The EEOC recently filed suit on behalf of three (3) former employees against a New York company claiming that the employees were forced to participate in religious activities at work and were fired if they refused. It is alleged that the company required the employees to pray, thank God for their jobs, and tell their managers and colleagues “I love you”. The company followed a belief system called “Onionhead” which was a doctrine created by a family member of the company’s owner. In addition, there were group prayers, candle burning, and discussion of spiritual texts in the workplace. Employees were also told to wear Onionhead buttons. It is alleged that none of these practices were work-related. It is further alleged that one employee told management that she was Catholic and did not want to participate in the Onionhead practices. That employee’s office was then relocated and a large statue of Buddha was placed in her former office. After she protested, she was then fired. The EEOC has filed suit on behalf of these employees seeking back pay with interest and unspecified damages. In addition, the EEOC is also seeking an injunction against the company relative to their religious requirements. Through this suit, the EEOC is contending that employers are not permitted to dictate the religious aspects of their employees’ lives and that work pressure to conform to the employer’s spiritual or religious practices violates federal employment law.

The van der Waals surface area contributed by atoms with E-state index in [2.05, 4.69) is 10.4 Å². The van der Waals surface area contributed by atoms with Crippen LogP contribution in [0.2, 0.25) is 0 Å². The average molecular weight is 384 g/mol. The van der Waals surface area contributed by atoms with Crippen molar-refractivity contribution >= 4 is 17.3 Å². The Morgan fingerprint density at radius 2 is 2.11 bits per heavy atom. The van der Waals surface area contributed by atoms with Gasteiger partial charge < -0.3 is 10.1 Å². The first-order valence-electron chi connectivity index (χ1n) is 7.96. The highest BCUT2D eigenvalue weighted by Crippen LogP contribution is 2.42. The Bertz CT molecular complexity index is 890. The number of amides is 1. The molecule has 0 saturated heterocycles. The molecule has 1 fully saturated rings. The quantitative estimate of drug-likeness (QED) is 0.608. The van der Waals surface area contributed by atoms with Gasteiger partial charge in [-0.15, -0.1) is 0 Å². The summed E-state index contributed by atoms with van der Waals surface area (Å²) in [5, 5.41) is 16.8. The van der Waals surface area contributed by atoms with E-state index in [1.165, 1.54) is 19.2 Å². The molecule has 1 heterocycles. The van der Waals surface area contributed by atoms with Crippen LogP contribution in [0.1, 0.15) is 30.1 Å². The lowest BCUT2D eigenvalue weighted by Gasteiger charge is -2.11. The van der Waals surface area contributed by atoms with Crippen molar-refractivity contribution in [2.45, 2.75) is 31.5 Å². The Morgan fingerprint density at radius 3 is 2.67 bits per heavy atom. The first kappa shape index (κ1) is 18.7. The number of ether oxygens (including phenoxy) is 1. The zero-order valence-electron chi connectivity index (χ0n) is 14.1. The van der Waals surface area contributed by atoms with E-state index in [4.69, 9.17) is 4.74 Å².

Without question, this case poses rather extreme facts but nonetheless it is a reminder to employers that they should not require or pressure their employees to conform to a particular religion or to require religious activity in the workplace, especially in the absence of a bona fide work related reason.